Differences in T cell subsets between men and women with idiopathic thrombocytopenic purpura

R. Mylvaganam, Y. S. Ahn, W. J. Harrington, C. I. Kim, H. G. Gratzner

Research output: Contribution to journalArticlepeer-review

37 Scopus citations

Abstract

Idiopathic thrombocytopenic purpura (ITP) is an autoimmune disorder, occurring predominantly in women. We studied by flow cytofluorimetry the T cell subsets in men and women with ITP and compared them with healthy sex-matched volunteers. In healthy controls, women were found to have higher proportions of T helper/inducer (T(h/i)) and lower T suppressor/cytotoxic (T(s/c)) lymphocytes and consequently higher T(h/i):T(s/c) ratios than men. Accordingly, in clinical surveys, patients and controls should be matched for sex for proper comparisons. In patients with ITP in its active phase, an imbalance in T cell subsets was found in both sexes. The perturbation was more severe in women who had a marked decrease in number and proportion of T(h/i) lymphocytes and an increase in the proportion of T(s/c) lymphocytes, whereas in men only, the proportion of T(h/i) lymphocytes was decreased. When patients with active disease were compared to those with ITP in remission, the decrease in T(h/i) subsets still persisted in both sexes but the T(s/c) subset in women had returned to normal proportions. Therefore, the immune imbalance in ITP is more marked in women than men; imbalances in both T(h/i) and T(s/c) are present in women while T(s/c) appears not to be involved in men.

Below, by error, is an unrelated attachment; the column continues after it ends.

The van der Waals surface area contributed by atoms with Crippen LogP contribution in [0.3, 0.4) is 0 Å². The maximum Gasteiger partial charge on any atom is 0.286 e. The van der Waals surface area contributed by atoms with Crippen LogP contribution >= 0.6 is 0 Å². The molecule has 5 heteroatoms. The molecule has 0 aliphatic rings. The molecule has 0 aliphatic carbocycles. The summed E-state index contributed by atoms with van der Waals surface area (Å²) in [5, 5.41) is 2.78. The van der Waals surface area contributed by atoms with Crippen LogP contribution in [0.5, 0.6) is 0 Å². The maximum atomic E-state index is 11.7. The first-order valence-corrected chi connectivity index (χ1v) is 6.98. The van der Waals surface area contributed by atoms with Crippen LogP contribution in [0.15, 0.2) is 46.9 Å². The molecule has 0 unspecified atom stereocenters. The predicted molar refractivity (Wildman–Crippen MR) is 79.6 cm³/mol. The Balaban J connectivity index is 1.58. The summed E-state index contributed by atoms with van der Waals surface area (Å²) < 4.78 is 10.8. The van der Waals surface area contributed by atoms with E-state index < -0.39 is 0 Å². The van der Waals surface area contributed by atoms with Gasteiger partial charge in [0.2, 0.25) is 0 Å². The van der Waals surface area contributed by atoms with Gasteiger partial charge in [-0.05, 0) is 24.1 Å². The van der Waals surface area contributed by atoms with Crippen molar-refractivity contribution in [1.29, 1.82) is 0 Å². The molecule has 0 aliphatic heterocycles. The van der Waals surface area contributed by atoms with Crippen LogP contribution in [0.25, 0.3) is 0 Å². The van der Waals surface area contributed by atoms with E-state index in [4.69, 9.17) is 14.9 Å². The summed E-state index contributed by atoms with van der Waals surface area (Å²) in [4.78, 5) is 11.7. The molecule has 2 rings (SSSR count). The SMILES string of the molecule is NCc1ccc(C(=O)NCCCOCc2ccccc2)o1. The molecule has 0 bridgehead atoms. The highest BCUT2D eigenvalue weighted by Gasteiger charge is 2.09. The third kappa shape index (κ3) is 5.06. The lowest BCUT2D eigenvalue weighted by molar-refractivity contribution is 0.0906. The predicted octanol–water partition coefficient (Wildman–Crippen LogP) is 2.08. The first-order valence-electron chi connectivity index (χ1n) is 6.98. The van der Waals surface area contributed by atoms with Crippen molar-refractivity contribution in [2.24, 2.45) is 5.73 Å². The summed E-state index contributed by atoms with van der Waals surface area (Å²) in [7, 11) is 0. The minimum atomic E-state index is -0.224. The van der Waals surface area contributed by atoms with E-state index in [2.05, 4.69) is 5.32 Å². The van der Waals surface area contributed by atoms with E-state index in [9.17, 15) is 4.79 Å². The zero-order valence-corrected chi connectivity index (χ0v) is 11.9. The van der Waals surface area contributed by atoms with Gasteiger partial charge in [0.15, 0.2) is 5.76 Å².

Original languageEnglish (US)
Pages (from-to)967-972
Number of pages6
JournalBlood
Volume66
Issue number4
DOIs
StatePublished - 1985

ASJC Scopus subject areas

  • Biochemistry
  • Immunology
  • Hematology
  • Cell Biology

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